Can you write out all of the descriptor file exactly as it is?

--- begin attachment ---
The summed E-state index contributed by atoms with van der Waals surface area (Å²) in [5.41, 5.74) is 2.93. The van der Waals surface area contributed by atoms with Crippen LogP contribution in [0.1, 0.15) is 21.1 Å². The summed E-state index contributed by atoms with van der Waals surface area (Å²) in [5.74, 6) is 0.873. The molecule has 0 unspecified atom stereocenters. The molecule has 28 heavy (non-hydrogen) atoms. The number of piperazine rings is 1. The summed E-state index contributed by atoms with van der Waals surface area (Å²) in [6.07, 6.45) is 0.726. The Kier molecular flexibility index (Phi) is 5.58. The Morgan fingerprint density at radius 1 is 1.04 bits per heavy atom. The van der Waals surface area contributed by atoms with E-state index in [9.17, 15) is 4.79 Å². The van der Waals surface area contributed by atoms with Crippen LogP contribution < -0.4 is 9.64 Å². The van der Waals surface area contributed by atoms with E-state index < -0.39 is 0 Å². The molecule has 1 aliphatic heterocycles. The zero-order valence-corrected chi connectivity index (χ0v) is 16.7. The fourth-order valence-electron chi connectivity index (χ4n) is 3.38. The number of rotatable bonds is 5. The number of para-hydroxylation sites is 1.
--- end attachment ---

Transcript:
The summed E-state index contributed by atoms with van der Waals surface area (Å²) in [5.41, 5.74) is 2.93. The van der Waals surface area contributed by atoms with Crippen LogP contribution in [0.1, 0.15) is 21.1 Å². The summed E-state index contributed by atoms with van der Waals surface area (Å²) in [5.74, 6) is 0.873. The molecule has 0 unspecified atom stereocenters. The molecule has 28 heavy (non-hydrogen) atoms. The number of piperazine rings is 1. The summed E-state index contributed by atoms with van der Waals surface area (Å²) in [6.07, 6.45) is 0.726. The Kier molecular flexibility index (Phi) is 5.58. The Morgan fingerprint density at radius 1 is 1.04 bits per heavy atom. The van der Waals surface area contributed by atoms with E-state index in [9.17, 15) is 4.79 Å². The van der Waals surface area contributed by atoms with Crippen LogP contribution < -0.4 is 9.64 Å². The van der Waals surface area contributed by atoms with E-state index < -0.39 is 0 Å². The molecule has 1 aliphatic heterocycles. The zero-order valence-corrected chi connectivity index (χ0v) is 16.7. The fourth-order valence-electron chi connectivity index (χ4n) is 3.38. The number of rotatable bonds is 5. The number of para-hydroxylation sites is 1.